Meningitis

Meningitis is an inflammation of the meninges, the membranes surrounding the brain and spinal cord. It is most commonly caused by a virus, but can also be bacterial. Most at risk for the disease are children under five, teens and young adults, as well as anyone whose immune system is already compromised. The symptoms of meningitis are a fever, severe headache, neck stiffness, aversion to bright light, drowsiness, distress on handling, nausea, vomiting and diarrhoea. A baby may have a tense or bulging fontanelle, and be reluctant to feed.

What to do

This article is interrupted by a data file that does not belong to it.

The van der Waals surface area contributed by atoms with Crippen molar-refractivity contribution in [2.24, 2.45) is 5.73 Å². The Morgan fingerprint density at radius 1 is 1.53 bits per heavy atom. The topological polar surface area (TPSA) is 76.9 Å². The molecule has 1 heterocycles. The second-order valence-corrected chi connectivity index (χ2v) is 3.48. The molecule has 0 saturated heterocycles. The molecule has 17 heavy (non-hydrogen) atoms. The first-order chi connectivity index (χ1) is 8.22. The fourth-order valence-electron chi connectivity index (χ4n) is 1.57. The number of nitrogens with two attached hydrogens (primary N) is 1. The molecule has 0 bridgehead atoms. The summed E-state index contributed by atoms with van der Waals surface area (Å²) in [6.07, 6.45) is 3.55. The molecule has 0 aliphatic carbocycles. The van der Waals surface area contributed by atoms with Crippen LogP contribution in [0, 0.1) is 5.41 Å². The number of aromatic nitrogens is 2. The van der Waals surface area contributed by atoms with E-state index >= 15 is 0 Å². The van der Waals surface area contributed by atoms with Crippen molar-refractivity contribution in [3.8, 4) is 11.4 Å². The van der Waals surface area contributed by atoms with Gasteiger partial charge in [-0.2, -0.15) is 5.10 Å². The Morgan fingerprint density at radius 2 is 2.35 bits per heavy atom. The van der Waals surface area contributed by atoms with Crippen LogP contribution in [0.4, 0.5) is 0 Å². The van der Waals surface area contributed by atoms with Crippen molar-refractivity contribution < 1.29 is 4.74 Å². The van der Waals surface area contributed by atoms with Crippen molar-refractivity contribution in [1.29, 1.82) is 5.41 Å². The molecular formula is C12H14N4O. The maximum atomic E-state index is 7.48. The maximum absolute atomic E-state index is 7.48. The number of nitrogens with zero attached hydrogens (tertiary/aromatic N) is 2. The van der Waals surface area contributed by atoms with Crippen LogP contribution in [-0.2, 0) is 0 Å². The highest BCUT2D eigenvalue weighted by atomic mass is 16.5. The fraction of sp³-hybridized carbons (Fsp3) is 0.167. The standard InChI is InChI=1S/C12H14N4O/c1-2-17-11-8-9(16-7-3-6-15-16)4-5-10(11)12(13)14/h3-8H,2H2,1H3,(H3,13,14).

There is a vaccine against certain types of meningitis, which the government recommends be given to all babies from 6 weeks. If you suspect meningitis, contact your doctor immediately. There is no cure for viral meningitis, but it usually passes fairly quickly. Treatment is with paracetamol to control pain and fever. Bacterial meningitis is more serious and may require hospitalisation. It is treated with anti-biotics.
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